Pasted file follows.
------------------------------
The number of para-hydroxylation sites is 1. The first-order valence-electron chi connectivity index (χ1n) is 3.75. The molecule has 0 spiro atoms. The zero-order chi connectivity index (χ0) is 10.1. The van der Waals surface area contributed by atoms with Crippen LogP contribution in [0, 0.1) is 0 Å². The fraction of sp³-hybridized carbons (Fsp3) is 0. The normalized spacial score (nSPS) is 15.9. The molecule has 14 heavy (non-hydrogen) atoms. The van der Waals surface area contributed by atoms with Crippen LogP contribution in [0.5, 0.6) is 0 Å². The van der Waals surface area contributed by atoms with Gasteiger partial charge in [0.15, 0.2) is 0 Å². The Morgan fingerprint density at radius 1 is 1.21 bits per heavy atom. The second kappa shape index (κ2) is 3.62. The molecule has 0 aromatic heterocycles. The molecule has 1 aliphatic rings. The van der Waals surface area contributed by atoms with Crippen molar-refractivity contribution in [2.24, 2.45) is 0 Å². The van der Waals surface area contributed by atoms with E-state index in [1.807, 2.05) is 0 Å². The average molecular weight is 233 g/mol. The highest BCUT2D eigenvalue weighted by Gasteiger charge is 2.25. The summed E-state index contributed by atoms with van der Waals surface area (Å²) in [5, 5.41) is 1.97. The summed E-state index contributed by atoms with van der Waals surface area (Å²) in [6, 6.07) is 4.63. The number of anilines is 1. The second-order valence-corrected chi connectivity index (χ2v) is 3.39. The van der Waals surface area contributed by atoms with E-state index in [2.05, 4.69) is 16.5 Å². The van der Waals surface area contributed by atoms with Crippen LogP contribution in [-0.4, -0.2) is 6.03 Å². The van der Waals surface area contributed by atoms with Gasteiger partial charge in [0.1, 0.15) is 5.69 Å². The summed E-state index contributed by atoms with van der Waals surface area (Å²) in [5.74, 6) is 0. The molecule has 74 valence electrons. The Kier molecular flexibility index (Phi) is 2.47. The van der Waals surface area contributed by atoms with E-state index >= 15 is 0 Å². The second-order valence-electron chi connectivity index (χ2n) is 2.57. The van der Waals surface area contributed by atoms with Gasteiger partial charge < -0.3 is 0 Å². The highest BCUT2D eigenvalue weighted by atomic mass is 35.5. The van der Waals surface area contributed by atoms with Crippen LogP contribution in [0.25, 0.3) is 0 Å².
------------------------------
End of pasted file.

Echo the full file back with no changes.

The number of para-hydroxylation sites is 1. The first-order valence-electron chi connectivity index (χ1n) is 3.75. The molecule has 0 spiro atoms. The zero-order chi connectivity index (χ0) is 10.1. The van der Waals surface area contributed by atoms with Crippen LogP contribution in [0, 0.1) is 0 Å². The fraction of sp³-hybridized carbons (Fsp3) is 0. The normalized spacial score (nSPS) is 15.9. The molecule has 14 heavy (non-hydrogen) atoms. The van der Waals surface area contributed by atoms with Crippen LogP contribution in [0.5, 0.6) is 0 Å². The van der Waals surface area contributed by atoms with Gasteiger partial charge in [0.15, 0.2) is 0 Å². The Morgan fingerprint density at radius 1 is 1.21 bits per heavy atom. The second kappa shape index (κ2) is 3.62. The molecule has 0 aromatic heterocycles. The molecule has 1 aliphatic rings. The van der Waals surface area contributed by atoms with Crippen molar-refractivity contribution in [2.24, 2.45) is 0 Å². The van der Waals surface area contributed by atoms with E-state index in [1.807, 2.05) is 0 Å². The average molecular weight is 233 g/mol. The highest BCUT2D eigenvalue weighted by Gasteiger charge is 2.25. The summed E-state index contributed by atoms with van der Waals surface area (Å²) in [5, 5.41) is 1.97. The summed E-state index contributed by atoms with van der Waals surface area (Å²) in [6, 6.07) is 4.63. The number of anilines is 1. The second-order valence-corrected chi connectivity index (χ2v) is 3.39. The van der Waals surface area contributed by atoms with E-state index in [2.05, 4.69) is 16.5 Å². The van der Waals surface area contributed by atoms with Crippen LogP contribution in [-0.4, -0.2) is 6.03 Å². The van der Waals surface area contributed by atoms with Gasteiger partial charge in [0.1, 0.15) is 5.69 Å². The summed E-state index contributed by atoms with van der Waals surface area (Å²) in [5.74, 6) is 0. The molecule has 74 valence electrons. The Kier molecular flexibility index (Phi) is 2.47. The van der Waals surface area contributed by atoms with E-state index >= 15 is 0 Å². The second-order valence-electron chi connectivity index (χ2n) is 2.57. The van der Waals surface area contributed by atoms with Gasteiger partial charge < -0.3 is 0 Å². The highest BCUT2D eigenvalue weighted by atomic mass is 35.5. The van der Waals surface area contributed by atoms with Crippen LogP contribution in [0.25, 0.3) is 0 Å².